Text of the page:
Memes and meme theory

There has to be some neurological reason for why people instantly believe Facebook memes. They will even insist that the meme was correct even when shown information  that disproves the meme. So we don’t read memes the way we read, sat, and ordinary Facebook post. We certainly don’t read them the way we read articles or blogs. We retain an element of skepticism when we read something not in a meme. But memes, they are not only believed, but they are believed without question. Somehow, the part of then reading process that takes in the information we read and mulls it over before accepting it–a process that takes a fraction of a second, but it is there, allowing you to tell a lie from fact, a joke from a real story–that process is completely skipped when we look at a meme.

It might be that we read memes like we traffic signs. They come similarly packaged, and we can’t actually edit it or change the letters around, it is a picture of language. As are road signs. We never doubt a road sign. If it says stop we know it means we should stop. If it says merging traffic ahead we know there will be a lane of traffic coming in. If it says no parking we never assume it means we can park there. We just believe. We may not obey, but it doesn’t mean that we deny that what the sign tells us is not true. I’m not sure how that works. I’m not sure why we instantly believe a traffic sign, with no need for reflection, while we find ourselves thinking the traffic laws in the driver’s manual are stupid. But I suspect the reading process for memes and traffic signs are similar. Because most people instantly believe memes, without question. It takes effort to doubt them. None of us who do doubt them began doubting them. We learned to do that, and we are in the minority. And when we do tell people that the memes are wrong, the meme believers will doubt that we are correct. No matter how much information they are shown, they will be skeptical of the actual information presented in a non-meme format–written in a post, say, or presented in a link–and will actually argue that the meme was correct. And that is neurological. That is an automated brain process. That is something very difficult to avoid. A meme–always presented in a picture form, such as jpeg–has an ability to circumvent our critical thinking faculties and become fact in our mind, much as we automatically believe a merging lane ahead sign. Its viral potential is phenomenal because its information is believed, without question, by most people who read it. I remember reading about Dawkins’ meme theory, before these Facebook style memes even existed, and meme theory fell apart because there was no mechanism for transmission. But now, via Facebook, there is a mechanism for transmission. A meme can spread from human brain to human brain via our eye and ability to read language . It can’t be spread to a blind man. It can’t be spread to someone who can’t read, or to someone who can’t read the language in the meme. But it can be spread in picture form–if you rewrote it in text it would not be believed automatically–and will be believed the way traffic signs are believed. There is a way to get people to believe anything they read if it can be put in a picture format. The fact that you can have a meme several hundred words long that is still believed without question in a way an article is not is probably because we read so much more than we ever did before because  we are online so many hours a day and when we are online we are reading constantly. We are just used to more written words now, and as such, we can compartmentalize entire paragraphs into picture-like packets that are looked at the way we read a traffic sign.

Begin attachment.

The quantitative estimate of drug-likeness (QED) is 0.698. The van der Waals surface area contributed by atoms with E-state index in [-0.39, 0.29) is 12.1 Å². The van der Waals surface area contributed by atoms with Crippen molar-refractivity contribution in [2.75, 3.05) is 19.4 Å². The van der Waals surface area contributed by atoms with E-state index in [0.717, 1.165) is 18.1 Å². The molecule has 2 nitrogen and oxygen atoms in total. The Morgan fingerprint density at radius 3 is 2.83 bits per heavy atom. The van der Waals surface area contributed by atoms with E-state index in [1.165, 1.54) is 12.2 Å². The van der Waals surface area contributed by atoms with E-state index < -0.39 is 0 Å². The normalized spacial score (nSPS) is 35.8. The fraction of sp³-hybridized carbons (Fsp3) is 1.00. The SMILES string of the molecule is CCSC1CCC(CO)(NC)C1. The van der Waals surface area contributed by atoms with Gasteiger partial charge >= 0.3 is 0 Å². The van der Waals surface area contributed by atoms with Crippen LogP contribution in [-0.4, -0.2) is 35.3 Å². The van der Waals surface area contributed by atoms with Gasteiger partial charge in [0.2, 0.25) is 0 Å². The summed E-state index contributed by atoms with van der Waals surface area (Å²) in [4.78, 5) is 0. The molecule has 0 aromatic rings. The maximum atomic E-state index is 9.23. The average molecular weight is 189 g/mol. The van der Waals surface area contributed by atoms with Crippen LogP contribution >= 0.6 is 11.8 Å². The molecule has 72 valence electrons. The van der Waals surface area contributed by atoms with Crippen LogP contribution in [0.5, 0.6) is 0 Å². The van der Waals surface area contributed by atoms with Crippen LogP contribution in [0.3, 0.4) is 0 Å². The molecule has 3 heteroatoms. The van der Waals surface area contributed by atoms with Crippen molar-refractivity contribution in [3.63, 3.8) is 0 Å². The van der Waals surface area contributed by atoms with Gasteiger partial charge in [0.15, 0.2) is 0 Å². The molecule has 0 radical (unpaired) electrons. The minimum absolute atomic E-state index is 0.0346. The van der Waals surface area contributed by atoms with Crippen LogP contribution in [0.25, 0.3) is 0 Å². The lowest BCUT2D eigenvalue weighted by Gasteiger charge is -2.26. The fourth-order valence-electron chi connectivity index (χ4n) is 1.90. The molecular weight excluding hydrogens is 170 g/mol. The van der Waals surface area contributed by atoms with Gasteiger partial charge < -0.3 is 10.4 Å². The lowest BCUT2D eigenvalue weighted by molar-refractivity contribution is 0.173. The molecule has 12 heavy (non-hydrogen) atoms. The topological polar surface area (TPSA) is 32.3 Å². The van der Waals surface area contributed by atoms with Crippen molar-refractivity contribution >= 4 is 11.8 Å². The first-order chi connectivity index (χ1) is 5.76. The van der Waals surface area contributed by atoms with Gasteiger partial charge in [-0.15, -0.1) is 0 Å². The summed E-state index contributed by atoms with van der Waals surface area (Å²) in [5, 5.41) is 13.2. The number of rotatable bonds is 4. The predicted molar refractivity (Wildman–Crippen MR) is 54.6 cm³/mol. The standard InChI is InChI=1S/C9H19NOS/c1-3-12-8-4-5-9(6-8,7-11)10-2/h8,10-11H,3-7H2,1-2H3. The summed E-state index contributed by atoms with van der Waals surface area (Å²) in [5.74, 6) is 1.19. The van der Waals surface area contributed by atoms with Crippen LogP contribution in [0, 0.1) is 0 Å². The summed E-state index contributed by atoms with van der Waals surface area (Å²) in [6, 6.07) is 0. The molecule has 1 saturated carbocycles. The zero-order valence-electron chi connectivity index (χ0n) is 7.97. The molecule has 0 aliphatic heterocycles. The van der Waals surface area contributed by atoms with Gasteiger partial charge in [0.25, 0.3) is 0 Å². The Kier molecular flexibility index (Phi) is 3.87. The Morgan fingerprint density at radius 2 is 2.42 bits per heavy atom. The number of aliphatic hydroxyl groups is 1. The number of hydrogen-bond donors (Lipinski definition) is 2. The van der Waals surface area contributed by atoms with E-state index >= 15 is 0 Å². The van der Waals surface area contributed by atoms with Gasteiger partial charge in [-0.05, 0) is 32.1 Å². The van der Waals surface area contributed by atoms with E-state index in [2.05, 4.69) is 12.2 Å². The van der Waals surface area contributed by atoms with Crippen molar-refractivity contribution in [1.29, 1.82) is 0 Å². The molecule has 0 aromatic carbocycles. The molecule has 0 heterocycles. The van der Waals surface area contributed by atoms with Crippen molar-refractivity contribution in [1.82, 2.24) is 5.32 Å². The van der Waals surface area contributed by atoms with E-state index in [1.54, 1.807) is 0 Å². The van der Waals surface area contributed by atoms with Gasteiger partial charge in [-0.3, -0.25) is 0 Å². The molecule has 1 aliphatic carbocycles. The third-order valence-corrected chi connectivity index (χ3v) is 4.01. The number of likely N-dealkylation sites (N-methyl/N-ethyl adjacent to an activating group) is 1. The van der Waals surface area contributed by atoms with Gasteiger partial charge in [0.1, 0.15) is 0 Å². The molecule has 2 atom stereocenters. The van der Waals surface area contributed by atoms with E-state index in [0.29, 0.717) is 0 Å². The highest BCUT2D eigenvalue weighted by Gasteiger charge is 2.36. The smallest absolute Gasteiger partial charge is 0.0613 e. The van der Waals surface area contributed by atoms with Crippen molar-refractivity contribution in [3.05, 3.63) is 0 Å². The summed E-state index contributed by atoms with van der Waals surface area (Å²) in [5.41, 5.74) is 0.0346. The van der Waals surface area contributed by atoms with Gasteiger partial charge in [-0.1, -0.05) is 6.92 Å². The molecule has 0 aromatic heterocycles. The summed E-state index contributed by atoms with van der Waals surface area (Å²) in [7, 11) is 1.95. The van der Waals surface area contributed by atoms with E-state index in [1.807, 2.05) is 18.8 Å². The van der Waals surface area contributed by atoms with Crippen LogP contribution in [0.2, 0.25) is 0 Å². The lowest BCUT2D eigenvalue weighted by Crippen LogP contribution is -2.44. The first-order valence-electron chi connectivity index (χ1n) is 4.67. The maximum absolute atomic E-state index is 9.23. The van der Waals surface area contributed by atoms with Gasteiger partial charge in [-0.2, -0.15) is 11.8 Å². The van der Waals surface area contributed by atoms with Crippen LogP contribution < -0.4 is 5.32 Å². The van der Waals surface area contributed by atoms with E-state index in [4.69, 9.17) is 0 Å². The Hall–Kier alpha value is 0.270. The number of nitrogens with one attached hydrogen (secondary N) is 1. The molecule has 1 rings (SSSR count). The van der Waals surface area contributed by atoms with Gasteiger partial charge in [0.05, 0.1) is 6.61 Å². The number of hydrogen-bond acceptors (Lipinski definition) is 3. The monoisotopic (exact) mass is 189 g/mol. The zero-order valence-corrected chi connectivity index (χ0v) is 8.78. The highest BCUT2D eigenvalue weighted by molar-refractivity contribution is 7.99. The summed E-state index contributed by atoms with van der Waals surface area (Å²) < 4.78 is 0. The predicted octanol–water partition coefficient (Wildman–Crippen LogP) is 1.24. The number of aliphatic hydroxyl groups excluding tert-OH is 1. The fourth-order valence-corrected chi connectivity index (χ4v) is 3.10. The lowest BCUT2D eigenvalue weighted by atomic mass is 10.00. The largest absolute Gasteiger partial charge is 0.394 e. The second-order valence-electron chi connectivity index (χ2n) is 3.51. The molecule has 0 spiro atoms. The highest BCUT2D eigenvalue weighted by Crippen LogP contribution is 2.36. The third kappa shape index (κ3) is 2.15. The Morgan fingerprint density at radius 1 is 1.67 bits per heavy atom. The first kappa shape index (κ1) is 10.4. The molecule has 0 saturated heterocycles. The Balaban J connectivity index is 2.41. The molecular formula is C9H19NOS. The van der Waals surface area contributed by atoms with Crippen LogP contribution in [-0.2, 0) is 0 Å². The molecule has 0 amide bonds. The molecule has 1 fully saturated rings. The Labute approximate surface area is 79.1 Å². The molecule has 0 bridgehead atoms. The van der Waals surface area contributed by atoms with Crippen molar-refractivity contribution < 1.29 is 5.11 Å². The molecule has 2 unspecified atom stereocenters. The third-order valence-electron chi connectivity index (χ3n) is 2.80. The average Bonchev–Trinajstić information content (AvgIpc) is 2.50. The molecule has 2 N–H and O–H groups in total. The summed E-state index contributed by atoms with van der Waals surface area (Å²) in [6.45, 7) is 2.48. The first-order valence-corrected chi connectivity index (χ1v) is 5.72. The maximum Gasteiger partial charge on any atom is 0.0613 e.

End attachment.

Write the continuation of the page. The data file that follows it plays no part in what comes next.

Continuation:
The potential for exploitation here is breathtaking, and doubtless it is already happening. Meme theory, long just a nifty idea, a theoretical possibility, can actually happen via Facebook, When we share a meme, we are replicating it in the mind of whoever reads it. It has to be the single fastest way of spreading identical information that there is, and only with discipline can a person learn to read them critically, because memes are designed to be believed exactly as they are written. They are, I suspect, a revolutionary form of spreading information. Probably temporary, eventually people will begun reading them like we read everything else, critically and skeptically. But for now, memes will be spreading world wide, too often sowing misinformation and disinformation and utterly believed by nearly everyone who reads them because the belief is automatic.

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